I did tell you it was head-spinning. It definitely isn’t for everyone, but I loved it and have happily bought it.





Now let’s cross over the northern border and focus on A Pale Omen, a debut demo released in April 2023 by this unorthodox black metal project based in the Pacific Northwest of Canada, emblazoned with the kind of cover art (by Gabriel Hunt) that seizes attention and kindles intrigue.

Across the EP’s four tracks Gathering Stones leads listeners on a grim but constantly captivating trip, beginning with the slow stalking beats and heavy abysmal ring of “The Fertile Vessel“. It feels like strong cold hands slowly constricting your throat — and then becoming more intensely focused on the task. The pace ramps up into a thundering race and the guitars begin to sizzle and swarm, accompanied by vocals more in line with death metal bellows than black metal rasps and screams.

That opening song also reveals some twists as the guitar exuberantly swirls and savagely slashes, and jumping punkish beats provide variety to the gallop. The song is still a sinister and even predatory experience, but it does become a romp.

The guitar tone remains piercing but not too pretty as the next three tracks come at you, a dominant rusty but ringing presence notwithstanding the prominence of the thumping and clobbering drum beats and the lividity of the bass tones. The guitars crackle and sear and the riffs have hooks; so do the rhythms.

Language of the Dead” even more intensely embraces the feeling of exuberance that surfaces in the EP’s opener, and turns up the heat until it begins to sound like the gleeful spinning of a dervish brandishing knives in both hands (even though the vocals sound haughty and bear-like throughout). You’ll think the song has ended before it does when it suddenly segues into sounds of distant wind or water, muffled hammering, strange clicking, and ghostly whistling tones. Suddenly, the title makes sense.

The beats jump and pummel again in “Secret Face” and the riffing vehemently clangs, carrying hints of incipient dementia that then bloom into a kind of crazed hybrid of ecstasy and torment, another dervish spin; even the vocals break into cracked screams and cries. But this isn’t typical black metal riffing, more like some kind of infernal alt-rock or feral punk, and while you’ll get hammered-skull syndrome from the varying drum patterns, there’s nary a blast-beat to be found.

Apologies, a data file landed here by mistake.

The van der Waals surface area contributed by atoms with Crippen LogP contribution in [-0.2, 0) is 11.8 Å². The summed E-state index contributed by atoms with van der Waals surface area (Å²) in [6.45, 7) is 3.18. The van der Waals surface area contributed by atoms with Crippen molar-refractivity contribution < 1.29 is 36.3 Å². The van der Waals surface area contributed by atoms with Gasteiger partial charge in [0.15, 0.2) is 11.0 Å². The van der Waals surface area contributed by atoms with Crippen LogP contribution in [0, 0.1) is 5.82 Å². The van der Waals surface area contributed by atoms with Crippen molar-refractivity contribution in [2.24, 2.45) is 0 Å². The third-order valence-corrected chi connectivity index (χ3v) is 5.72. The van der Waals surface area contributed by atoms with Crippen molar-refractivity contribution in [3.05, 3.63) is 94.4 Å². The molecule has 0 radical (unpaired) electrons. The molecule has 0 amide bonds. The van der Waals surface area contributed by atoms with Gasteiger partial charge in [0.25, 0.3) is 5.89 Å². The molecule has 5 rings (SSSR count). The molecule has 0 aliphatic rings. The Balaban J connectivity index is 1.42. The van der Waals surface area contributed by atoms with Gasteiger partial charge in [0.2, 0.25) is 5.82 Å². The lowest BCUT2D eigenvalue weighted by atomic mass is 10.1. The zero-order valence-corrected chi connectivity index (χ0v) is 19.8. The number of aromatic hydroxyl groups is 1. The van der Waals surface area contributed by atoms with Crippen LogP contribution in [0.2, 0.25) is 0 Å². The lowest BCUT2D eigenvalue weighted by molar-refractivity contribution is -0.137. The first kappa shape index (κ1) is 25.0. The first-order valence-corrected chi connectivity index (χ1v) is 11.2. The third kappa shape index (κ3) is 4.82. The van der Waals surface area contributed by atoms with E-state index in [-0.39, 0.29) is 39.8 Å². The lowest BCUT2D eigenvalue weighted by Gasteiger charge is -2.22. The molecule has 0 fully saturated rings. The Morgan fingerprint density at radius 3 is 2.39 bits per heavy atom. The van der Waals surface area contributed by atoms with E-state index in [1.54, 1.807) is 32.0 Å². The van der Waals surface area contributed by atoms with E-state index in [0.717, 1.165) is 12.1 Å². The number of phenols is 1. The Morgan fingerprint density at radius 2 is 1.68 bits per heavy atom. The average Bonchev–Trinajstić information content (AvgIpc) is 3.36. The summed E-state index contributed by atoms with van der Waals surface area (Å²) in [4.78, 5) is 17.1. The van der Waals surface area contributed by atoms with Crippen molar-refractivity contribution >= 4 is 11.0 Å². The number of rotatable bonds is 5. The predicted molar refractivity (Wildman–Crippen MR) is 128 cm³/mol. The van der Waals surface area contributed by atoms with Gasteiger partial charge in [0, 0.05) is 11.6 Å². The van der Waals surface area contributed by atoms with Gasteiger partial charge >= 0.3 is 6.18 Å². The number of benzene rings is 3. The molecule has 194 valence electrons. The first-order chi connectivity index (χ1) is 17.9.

The EP closes with “A Black Aura“, which is another pulse-pounding romp, but one in which the riffing generates a more desperate and depressive mood, eventually becoming a buzzing spasm of confusion or pain. Anchored by primitive grooves but accented with startling percussive bursts and some head-long pummeling, the song switches between raking and whirring chords, and they all burrow into the listener’s head like some deleterious infection that perversely makes you feel good.

All in all, a very promising debut of rough-and-ready blackened punk with deathly vocals, and one I didn’t need to hear twice before buying (it’s “name your price” at Bandcamp).





Now we go south across the border again to investigate “Torn,” the nightmarish opening track from the second album by Nott, which is entitled Hiraeth. Metal-Archives lists more than one Nott, but this one is a duo consisting of Tyler Campbell (guitars, bass, and vocals) and Julia Geaman (drums and percussion). From what I’ve read, these two migrated to their current homes in the Seattle area by way of Alaska and Romania, respectively.

At nearly eight minutes, “Torn” takes its time leading you where it intends to go. Bereft of beats, the slow opening notes ring with gloom against a misty backdrop — which makes the sudden convulsion of cataclysmic clobbering even more startling. It’s a ruthless beating, like a giant pounding a girder against concrete pylons, and the whine of the guitar feels like ants swarming under the skin.

The effect is all the more disturbing (yet riveting) because of the tortured and enraged extremity of the vocals. Those horrid roars, ravenous snarls, and wild screams put the hairs up on the neck while start-stop bursts of brutalizing punishment constantly shove us off-balance, and those ants frantically feed on veins. Just barely, you can make out ethereal shimmering sensations swirling around the tumult, or maybe that’s just my imagination.